Nationally Acclaimed Poet and Playwright Joy Harjo to visit Yale and preview her newly published play, Wings of Night Sky, Wings of Morning Light

February 19, 2019

On Tuesday, March 5, the Yale Indigenous Performing Arts Program will welcome nationally acclaimed poet and playwright Joy Harjo (Muscogee (Creek) Nation) to Yale University’s campus to celebrate the recent publication of her one woman play Wings of Night Sky, Wings of Morning Light, with the Wesleyan Press. Scholar Priscilla Page will join her in reading and discussing the script. The event will be held on March 5, at the Yale Center for British Art Auditorium, at 1080 Chapel Street, New Haven, CT from 4pm to 5:30pm EST. Seating will be first come, first served, and attendance is free and open to the public.

Joy Harjo was born in Tulsa, Oklahoma, and is a member of the Muscogee (Creek) Nation. She earned her BA from the University of New Mexico and MFA from the Iowa Writers’ Workshop. Harjo draws on First Nation storytelling and histories, as well as feminist and social justice poetic traditions, and frequently incorporates indigenous myths, symbols, and values into her writing. Her poetry inhabits landscapes—the Southwest, Southeast, but also Alaska and Hawaii—and centers around the need for remembrance and transcendence. She once commented, “I feel strongly that I have a responsibility to all the sources that I am: to all past and future ancestors, to my home country, to all places that I touch down on and that are myself, to all voices, all women, all of my tribe, all people, all earth, and beyond that to all beginnings and endings. In a strange kind of sense [writing] frees me to believe in myself, to be able to speak, to have voice, because I have to; it is my survival.” Her work is often autobiographical, informed by the natural world, and above all preoccupied with survival and the limitations of language. She is currently a literary Fellow with the prestigious Tulsa Art Fellowship in Tulsa, Oklahoma.

Wings of Night Sky, Wings of Morning Light also includes essays and interviews concerning the roots and the reaches of contemporary Native Theater. In her play, Harjo blends storytelling, music, movement, and poetic language―a healing ceremony that chronicles the challenges young protagonist Redbird faces on her path to healing and self-determination. This text is accompanied by interviews with Native theater artists Rolland Meinholtz and Randy Reinholz (Choctaw Nation), as well as an interview with Harjo, conducted by Page. The interviews highlight the lives and contributions of Meinholtz, a theater artist and educator who served as the drama instructor at the Institute of American Indian Arts from 1964–70 and a close mentor and friend to Harjo; and Reinholz, producing artistic director of Native Voices at the Autry, the nation’s only Equity theater company dedicated exclusively to the development and production of new plays by Native American, First Nations, and Alaska Native playwrights. The new interview with Harjo focuses on her experiences working in theater.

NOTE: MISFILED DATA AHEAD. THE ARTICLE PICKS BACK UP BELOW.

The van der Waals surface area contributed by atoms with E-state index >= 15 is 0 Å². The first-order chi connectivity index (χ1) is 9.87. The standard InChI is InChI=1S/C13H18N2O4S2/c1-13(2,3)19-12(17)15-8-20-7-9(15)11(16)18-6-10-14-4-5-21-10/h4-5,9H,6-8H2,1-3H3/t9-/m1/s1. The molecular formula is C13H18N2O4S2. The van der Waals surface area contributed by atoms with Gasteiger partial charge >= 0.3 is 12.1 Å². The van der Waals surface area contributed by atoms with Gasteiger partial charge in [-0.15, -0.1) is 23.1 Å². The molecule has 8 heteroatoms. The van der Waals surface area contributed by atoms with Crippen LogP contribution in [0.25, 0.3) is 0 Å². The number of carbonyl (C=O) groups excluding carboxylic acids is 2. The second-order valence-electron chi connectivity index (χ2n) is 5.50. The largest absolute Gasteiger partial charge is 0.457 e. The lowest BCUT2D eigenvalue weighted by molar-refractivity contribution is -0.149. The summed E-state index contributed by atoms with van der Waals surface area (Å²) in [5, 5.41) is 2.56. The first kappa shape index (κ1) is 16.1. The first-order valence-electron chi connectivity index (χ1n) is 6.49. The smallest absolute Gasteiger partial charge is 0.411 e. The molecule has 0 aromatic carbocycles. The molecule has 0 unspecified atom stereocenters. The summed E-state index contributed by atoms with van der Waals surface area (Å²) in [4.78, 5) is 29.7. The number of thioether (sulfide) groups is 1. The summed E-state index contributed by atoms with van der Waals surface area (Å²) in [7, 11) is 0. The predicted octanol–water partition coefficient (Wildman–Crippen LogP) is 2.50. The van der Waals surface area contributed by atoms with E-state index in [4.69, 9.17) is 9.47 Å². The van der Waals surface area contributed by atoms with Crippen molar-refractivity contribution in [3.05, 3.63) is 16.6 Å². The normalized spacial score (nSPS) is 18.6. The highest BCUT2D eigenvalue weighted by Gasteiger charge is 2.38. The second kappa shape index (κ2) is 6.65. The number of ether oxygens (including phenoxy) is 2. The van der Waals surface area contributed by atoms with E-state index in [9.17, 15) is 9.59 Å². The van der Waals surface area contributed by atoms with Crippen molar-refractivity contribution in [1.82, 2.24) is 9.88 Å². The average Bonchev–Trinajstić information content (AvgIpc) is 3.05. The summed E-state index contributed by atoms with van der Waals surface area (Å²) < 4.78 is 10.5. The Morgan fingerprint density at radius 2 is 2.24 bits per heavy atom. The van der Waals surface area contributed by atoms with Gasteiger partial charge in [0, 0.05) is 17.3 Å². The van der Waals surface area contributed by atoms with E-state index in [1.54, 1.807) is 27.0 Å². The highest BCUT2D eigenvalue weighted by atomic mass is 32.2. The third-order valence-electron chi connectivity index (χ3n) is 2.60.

Essays on Harjo’s work are provided by Mary Kathryn Nagle―an enrolled citizen of the Cherokee nation, playwright, and attorney who shares her insights on the legal and historical frameworks through which we can better understand the significance of Harjo’s play; and Priscilla Page―writer, performer, and educator (of Wiyot heritage), who looks at indigenous feminism, jazz, and performance as influences on Harjo’s theatrical work.

“We could not be more thrilled to welcome Joy to visit our campus and connect with our faculty and students,” states Mary Kathryn Nagle, Executive Director of the Yale Indigenous Performing Arts Program. “The erasure of authentic Native voices from the American stage, in Hollywood, and in academic textbooks across the nation leave most Native college students feeling invisible and irrelevant. It is incredible that our Native students at Yale will get to see firsthand that our erasure is neither permanent nor inevitable; for many of us, Joy’s work stands as a beacon of hope and inspiration in a field where we are just now gaining access and recognition.”

Wings of Night Sky, Wings of Morning Light has already garnered high praise. “This play clearly illuminates the collective grief, disconnection and suffering many indigenous people experience because of the brutalities of colonization,” states Victoria Nalani Kneuhbuhl (Pacific Island Author and Playwright ). “But more importantly, Joy’s voice gives us strength, by reconnecting us to our ancestors, to our guardian spirits, and to each other.”

“Through the lens of Joy Harjo’s mandate ‘to follow the mystery’ and the ‘liminal backroads’ of art practice, we arrive at the terror and wonder of the theatrical moment as a site of healing for all of us,” adds Cherríe Moraga (Playwright, The Mathematics of Love).

“Joy Harjo is a masterful and remarkable Native artist,” states Loriene Roy (Professor, School of Information, University of Texas at Austin). “She is known as a writer across genres including poetry, essays, and picture books. She is a musician with a lyrical voice holding a saxophone between her tattooed fingers. And she is a national treasure.”

“Harjo’s play follows an ancient path, that of tribal creation, healing pain, loss, love, and ultimately helps us remember we will survive,” states LeAnne Howe (Edison Distinguished Professor in American Literature, University of Georgia). Wings of Night Sky, Wings of Morning Light: A Play by Joy Harjo and a Circle of Responses is destined to become a classic.”

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